Astronauts Bob Behnken and Doug Hurley will launch on one of SpaceX’s Falcon 9 rockets and pilot the Crew Dragon spacecraft to the International Space Station, where they will remain for an as-yet-unspecified amount of time.

Both astronauts are veterans of NASA’s Space Shuttle program who are now serving in the Commercial Crew Program, the agency’s partnership with private businesses, including SpaceX.

NASA astronauts Doug Hurley and Bob Behnken familiarize themselves with SpaceX’s Crew Dragon. (SpaceX via NASA)


The launch is scheduled for May 27.

NASA officials are planning to send people to the surface of the moon in 2024 as part of the public-private partnerships.


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American seafood industry may see jobs boost thanks to White House regulation

Trump signs executive order to strengthen seafood industry

White House trade adviser Peter Navarro discusses President Trump’s executive order to strengthen U.S. aquaculture and fishing, the Department of Justice’s decision to drop prosecution against former National Security Adviser Gen. Michael Flynn, and China refusing to share information on any coronavirus vaccine it discovers.

America's seafood industry just got a vote of confidence from the White House after President Trump issued an Executive Order aimed at creating jobs for the nation's fishermen.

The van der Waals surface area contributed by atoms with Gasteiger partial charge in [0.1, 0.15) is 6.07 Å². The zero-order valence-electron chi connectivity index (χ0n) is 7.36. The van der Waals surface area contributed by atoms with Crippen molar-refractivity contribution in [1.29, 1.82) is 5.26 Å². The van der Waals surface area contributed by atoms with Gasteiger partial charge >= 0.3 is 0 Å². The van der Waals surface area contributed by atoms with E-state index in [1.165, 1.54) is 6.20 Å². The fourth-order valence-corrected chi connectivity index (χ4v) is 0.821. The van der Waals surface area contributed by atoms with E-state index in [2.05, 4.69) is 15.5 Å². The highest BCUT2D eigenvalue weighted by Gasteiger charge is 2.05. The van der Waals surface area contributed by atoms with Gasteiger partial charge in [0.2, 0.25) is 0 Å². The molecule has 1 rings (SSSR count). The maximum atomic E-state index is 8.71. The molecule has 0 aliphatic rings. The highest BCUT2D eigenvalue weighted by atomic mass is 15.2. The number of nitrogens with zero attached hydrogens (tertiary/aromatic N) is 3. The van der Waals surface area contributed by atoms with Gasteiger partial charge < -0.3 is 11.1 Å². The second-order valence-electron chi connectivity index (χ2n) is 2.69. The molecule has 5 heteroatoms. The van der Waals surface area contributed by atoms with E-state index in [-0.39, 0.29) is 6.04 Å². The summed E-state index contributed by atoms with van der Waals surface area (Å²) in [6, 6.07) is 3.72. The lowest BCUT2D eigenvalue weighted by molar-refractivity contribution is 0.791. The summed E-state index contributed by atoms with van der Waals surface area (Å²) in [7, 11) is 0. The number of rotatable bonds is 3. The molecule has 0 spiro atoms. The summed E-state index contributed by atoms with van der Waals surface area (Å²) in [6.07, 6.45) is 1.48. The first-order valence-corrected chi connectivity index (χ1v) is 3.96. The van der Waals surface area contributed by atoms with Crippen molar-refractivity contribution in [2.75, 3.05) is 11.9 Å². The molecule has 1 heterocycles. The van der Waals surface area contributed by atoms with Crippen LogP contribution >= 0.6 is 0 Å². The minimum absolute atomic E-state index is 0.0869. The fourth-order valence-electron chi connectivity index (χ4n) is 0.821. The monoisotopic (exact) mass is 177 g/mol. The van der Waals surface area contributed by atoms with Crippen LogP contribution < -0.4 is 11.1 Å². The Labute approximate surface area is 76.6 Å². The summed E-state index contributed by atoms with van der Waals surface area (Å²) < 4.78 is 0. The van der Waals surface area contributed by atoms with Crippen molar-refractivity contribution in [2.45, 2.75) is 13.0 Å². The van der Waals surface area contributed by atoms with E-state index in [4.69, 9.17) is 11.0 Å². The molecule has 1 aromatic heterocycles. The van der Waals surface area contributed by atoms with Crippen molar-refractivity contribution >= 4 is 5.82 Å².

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"It will create tens of thousands of jobs in our seafood industry and also keep millions of Americans more healthy and safe," said White House Trade Advisor Peter Navarro during an appearance on FOX Business' 'The Evening Edit' while noting, "It will unleash our commercial fisheries in a way that is good for America" he added.


U.S. fish farms produce $1.5 billion a year, compared with $140 billion in China, according to the White House.


Navarro, along with Joe Grogan, outgoing domestic policy advisor to Trump who drove the E.O., penned an Opinion piece in The Wall Street Journal, highlighting America's chance to capitalize on our vast oceans surrounding the nation.


"These reforms will allow producers to make better use of the country’s ample resources. The U.S. has one of the world’s largest exclusive economic zones, a vast area of ocean in which we have sovereign rights over natural resources…"

Currently, the U.S. imports over 85 percent of seafood consumed by Americans some of which Navarro said has come in from China "poisoned" such as tilapia. Additionally fish farms in China and other countries fail to meet U.S. health and safety standards.

The global fishing industry is rife with illegal abuses, as noted in the E.O., which aims to curb those practices hurting American fishermen.

"By removing outdated and unnecessarily burdensome regulations; strengthening efforts to combat illegal, unreported, and unregulated fishing; improving the transparency and efficiency of environmental reviews; and renewing our focus on long-term strategic planning to facilitate aquaculture projects, we can protect our aquatic environments; revitalize our Nation’s seafood industry; get more Americans back to work; and put healthy, safe food on our families’ tables" it states.